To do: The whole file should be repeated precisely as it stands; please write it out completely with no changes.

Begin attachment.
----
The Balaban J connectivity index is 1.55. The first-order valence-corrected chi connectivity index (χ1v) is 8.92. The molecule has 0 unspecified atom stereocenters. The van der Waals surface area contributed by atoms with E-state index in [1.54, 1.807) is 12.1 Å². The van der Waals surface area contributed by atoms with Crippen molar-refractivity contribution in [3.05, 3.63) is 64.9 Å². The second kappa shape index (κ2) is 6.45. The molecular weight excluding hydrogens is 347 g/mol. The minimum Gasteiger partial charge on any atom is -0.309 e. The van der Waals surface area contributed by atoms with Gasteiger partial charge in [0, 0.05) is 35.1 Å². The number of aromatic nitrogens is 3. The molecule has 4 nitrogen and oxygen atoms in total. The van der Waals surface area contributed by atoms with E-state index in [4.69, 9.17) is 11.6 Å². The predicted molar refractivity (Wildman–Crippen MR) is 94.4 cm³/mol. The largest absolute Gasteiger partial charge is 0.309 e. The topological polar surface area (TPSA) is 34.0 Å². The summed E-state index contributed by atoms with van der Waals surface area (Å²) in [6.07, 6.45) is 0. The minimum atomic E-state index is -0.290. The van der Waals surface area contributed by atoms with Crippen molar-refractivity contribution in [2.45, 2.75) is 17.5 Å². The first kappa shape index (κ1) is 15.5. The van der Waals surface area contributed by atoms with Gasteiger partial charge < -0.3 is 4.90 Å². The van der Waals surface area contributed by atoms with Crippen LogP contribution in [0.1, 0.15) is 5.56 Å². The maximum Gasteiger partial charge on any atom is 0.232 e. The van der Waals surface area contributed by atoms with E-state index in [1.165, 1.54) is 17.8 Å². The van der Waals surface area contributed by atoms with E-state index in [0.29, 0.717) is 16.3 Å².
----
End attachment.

The Balaban J connectivity index is 1.55. The first-order valence-corrected chi connectivity index (χ1v) is 8.92. The molecule has 0 unspecified atom stereocenters. The van der Waals surface area contributed by atoms with E-state index in [1.54, 1.807) is 12.1 Å². The van der Waals surface area contributed by atoms with Crippen molar-refractivity contribution in [3.05, 3.63) is 64.9 Å². The second kappa shape index (κ2) is 6.45. The molecular weight excluding hydrogens is 347 g/mol. The minimum Gasteiger partial charge on any atom is -0.309 e. The van der Waals surface area contributed by atoms with Gasteiger partial charge in [0, 0.05) is 35.1 Å². The number of aromatic nitrogens is 3. The molecule has 4 nitrogen and oxygen atoms in total. The van der Waals surface area contributed by atoms with E-state index in [4.69, 9.17) is 11.6 Å². The predicted molar refractivity (Wildman–Crippen MR) is 94.4 cm³/mol. The largest absolute Gasteiger partial charge is 0.309 e. The topological polar surface area (TPSA) is 34.0 Å². The summed E-state index contributed by atoms with van der Waals surface area (Å²) in [6.07, 6.45) is 0. The minimum atomic E-state index is -0.290. The van der Waals surface area contributed by atoms with Crippen molar-refractivity contribution in [2.45, 2.75) is 17.5 Å². The first kappa shape index (κ1) is 15.5. The van der Waals surface area contributed by atoms with Gasteiger partial charge < -0.3 is 4.90 Å². The van der Waals surface area contributed by atoms with Crippen LogP contribution in [0.1, 0.15) is 5.56 Å². The maximum Gasteiger partial charge on any atom is 0.232 e. The van der Waals surface area contributed by atoms with E-state index in [1.165, 1.54) is 17.8 Å². The van der Waals surface area contributed by atoms with E-state index in [0.29, 0.717) is 16.3 Å².